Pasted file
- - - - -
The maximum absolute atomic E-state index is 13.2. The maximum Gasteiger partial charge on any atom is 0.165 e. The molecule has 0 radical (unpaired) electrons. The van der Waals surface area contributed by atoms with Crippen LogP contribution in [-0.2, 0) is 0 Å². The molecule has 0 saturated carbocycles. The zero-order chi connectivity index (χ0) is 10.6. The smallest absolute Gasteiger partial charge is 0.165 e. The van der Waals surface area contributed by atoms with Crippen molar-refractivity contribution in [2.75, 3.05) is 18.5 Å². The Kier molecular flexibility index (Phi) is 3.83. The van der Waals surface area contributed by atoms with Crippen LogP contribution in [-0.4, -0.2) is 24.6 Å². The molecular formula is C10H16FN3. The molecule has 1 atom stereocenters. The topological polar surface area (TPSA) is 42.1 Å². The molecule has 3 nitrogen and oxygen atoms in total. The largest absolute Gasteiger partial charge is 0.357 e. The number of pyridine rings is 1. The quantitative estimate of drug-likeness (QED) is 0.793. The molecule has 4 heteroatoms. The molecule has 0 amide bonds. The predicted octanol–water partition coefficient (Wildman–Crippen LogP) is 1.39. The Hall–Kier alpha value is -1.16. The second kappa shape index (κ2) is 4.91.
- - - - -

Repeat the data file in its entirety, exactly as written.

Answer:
The maximum absolute atomic E-state index is 13.2. The maximum Gasteiger partial charge on any atom is 0.165 e. The molecule has 0 radical (unpaired) electrons. The van der Waals surface area contributed by atoms with Crippen LogP contribution in [-0.2, 0) is 0 Å². The molecule has 0 saturated carbocycles. The zero-order chi connectivity index (χ0) is 10.6. The smallest absolute Gasteiger partial charge is 0.165 e. The van der Waals surface area contributed by atoms with Crippen molar-refractivity contribution in [2.75, 3.05) is 18.5 Å². The Kier molecular flexibility index (Phi) is 3.83. The van der Waals surface area contributed by atoms with Crippen LogP contribution in [-0.4, -0.2) is 24.6 Å². The molecular formula is C10H16FN3. The molecule has 1 atom stereocenters. The topological polar surface area (TPSA) is 42.1 Å². The molecule has 3 nitrogen and oxygen atoms in total. The largest absolute Gasteiger partial charge is 0.357 e. The number of pyridine rings is 1. The quantitative estimate of drug-likeness (QED) is 0.793. The molecule has 4 heteroatoms. The molecule has 0 amide bonds. The predicted octanol–water partition coefficient (Wildman–Crippen LogP) is 1.39. The Hall–Kier alpha value is -1.16. The second kappa shape index (κ2) is 4.91.